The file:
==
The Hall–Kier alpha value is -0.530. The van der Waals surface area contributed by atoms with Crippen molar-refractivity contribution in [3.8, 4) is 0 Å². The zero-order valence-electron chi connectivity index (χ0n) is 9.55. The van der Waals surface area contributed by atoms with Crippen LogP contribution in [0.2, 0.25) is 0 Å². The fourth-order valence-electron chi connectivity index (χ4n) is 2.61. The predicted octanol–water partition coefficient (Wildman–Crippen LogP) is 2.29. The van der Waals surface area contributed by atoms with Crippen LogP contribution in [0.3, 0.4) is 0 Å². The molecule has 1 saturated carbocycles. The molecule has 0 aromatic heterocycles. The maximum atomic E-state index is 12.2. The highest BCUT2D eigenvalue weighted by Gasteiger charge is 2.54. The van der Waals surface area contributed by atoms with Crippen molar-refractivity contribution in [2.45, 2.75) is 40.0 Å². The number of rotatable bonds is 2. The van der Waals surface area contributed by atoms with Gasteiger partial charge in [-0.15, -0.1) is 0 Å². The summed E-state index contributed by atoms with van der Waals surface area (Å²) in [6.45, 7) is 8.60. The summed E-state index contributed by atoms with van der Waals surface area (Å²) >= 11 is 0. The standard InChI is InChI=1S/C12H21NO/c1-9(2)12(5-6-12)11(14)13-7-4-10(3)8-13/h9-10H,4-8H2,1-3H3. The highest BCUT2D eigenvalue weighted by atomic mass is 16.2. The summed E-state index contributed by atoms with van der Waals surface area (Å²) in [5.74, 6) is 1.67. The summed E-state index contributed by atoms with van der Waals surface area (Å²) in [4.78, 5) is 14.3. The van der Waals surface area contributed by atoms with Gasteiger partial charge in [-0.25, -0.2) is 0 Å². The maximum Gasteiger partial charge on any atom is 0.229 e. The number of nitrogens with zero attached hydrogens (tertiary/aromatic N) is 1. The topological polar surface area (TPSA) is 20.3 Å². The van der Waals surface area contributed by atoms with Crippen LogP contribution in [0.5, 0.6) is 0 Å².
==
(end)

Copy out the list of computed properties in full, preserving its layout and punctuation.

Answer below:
The Hall–Kier alpha value is -0.530. The van der Waals surface area contributed by atoms with Crippen molar-refractivity contribution in [3.8, 4) is 0 Å². The zero-order valence-electron chi connectivity index (χ0n) is 9.55. The van der Waals surface area contributed by atoms with Crippen LogP contribution in [0.2, 0.25) is 0 Å². The fourth-order valence-electron chi connectivity index (χ4n) is 2.61. The predicted octanol–water partition coefficient (Wildman–Crippen LogP) is 2.29. The van der Waals surface area contributed by atoms with Crippen LogP contribution in [0.3, 0.4) is 0 Å². The molecule has 1 saturated carbocycles. The molecule has 0 aromatic heterocycles. The maximum atomic E-state index is 12.2. The highest BCUT2D eigenvalue weighted by Gasteiger charge is 2.54. The van der Waals surface area contributed by atoms with Crippen molar-refractivity contribution in [2.45, 2.75) is 40.0 Å². The number of rotatable bonds is 2. The van der Waals surface area contributed by atoms with Gasteiger partial charge in [-0.15, -0.1) is 0 Å². The summed E-state index contributed by atoms with van der Waals surface area (Å²) in [6.45, 7) is 8.60. The summed E-state index contributed by atoms with van der Waals surface area (Å²) >= 11 is 0. The standard InChI is InChI=1S/C12H21NO/c1-9(2)12(5-6-12)11(14)13-7-4-10(3)8-13/h9-10H,4-8H2,1-3H3. The highest BCUT2D eigenvalue weighted by atomic mass is 16.2. The summed E-state index contributed by atoms with van der Waals surface area (Å²) in [5.74, 6) is 1.67. The summed E-state index contributed by atoms with van der Waals surface area (Å²) in [4.78, 5) is 14.3. The van der Waals surface area contributed by atoms with Gasteiger partial charge in [-0.25, -0.2) is 0 Å². The maximum Gasteiger partial charge on any atom is 0.229 e. The number of nitrogens with zero attached hydrogens (tertiary/aromatic N) is 1. The topological polar surface area (TPSA) is 20.3 Å². The van der Waals surface area contributed by atoms with Crippen LogP contribution in [0.5, 0.6) is 0 Å².